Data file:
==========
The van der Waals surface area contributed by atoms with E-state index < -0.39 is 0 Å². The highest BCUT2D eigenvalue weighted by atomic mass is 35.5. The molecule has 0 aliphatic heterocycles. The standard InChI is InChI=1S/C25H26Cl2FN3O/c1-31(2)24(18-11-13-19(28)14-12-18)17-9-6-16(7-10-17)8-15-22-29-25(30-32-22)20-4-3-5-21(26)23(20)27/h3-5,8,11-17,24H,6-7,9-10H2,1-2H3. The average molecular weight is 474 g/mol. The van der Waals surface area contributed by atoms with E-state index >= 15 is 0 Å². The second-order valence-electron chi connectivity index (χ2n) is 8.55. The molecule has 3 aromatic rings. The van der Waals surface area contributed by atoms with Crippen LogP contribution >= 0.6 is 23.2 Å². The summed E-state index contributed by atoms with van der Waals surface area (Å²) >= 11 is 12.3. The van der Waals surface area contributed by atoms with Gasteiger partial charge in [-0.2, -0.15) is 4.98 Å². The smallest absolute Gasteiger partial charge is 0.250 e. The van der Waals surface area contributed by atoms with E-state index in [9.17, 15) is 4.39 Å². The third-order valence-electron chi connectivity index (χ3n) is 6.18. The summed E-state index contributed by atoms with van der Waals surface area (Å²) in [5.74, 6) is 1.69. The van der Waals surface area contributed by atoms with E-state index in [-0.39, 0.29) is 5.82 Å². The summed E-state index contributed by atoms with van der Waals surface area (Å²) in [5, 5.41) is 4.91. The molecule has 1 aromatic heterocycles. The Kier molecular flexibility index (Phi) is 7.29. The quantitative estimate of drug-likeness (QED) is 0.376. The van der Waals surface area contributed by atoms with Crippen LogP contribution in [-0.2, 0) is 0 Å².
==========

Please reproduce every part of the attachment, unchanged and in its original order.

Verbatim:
The van der Waals surface area contributed by atoms with E-state index < -0.39 is 0 Å². The highest BCUT2D eigenvalue weighted by atomic mass is 35.5. The molecule has 0 aliphatic heterocycles. The standard InChI is InChI=1S/C25H26Cl2FN3O/c1-31(2)24(18-11-13-19(28)14-12-18)17-9-6-16(7-10-17)8-15-22-29-25(30-32-22)20-4-3-5-21(26)23(20)27/h3-5,8,11-17,24H,6-7,9-10H2,1-2H3. The average molecular weight is 474 g/mol. The van der Waals surface area contributed by atoms with E-state index >= 15 is 0 Å². The second-order valence-electron chi connectivity index (χ2n) is 8.55. The molecule has 3 aromatic rings. The van der Waals surface area contributed by atoms with Crippen LogP contribution >= 0.6 is 23.2 Å². The summed E-state index contributed by atoms with van der Waals surface area (Å²) >= 11 is 12.3. The van der Waals surface area contributed by atoms with Gasteiger partial charge in [-0.2, -0.15) is 4.98 Å². The smallest absolute Gasteiger partial charge is 0.250 e. The van der Waals surface area contributed by atoms with E-state index in [9.17, 15) is 4.39 Å². The third-order valence-electron chi connectivity index (χ3n) is 6.18. The summed E-state index contributed by atoms with van der Waals surface area (Å²) in [5.74, 6) is 1.69. The van der Waals surface area contributed by atoms with E-state index in [-0.39, 0.29) is 5.82 Å². The summed E-state index contributed by atoms with van der Waals surface area (Å²) in [5, 5.41) is 4.91. The molecule has 1 aromatic heterocycles. The Kier molecular flexibility index (Phi) is 7.29. The quantitative estimate of drug-likeness (QED) is 0.376. The van der Waals surface area contributed by atoms with Crippen LogP contribution in [-0.2, 0) is 0 Å².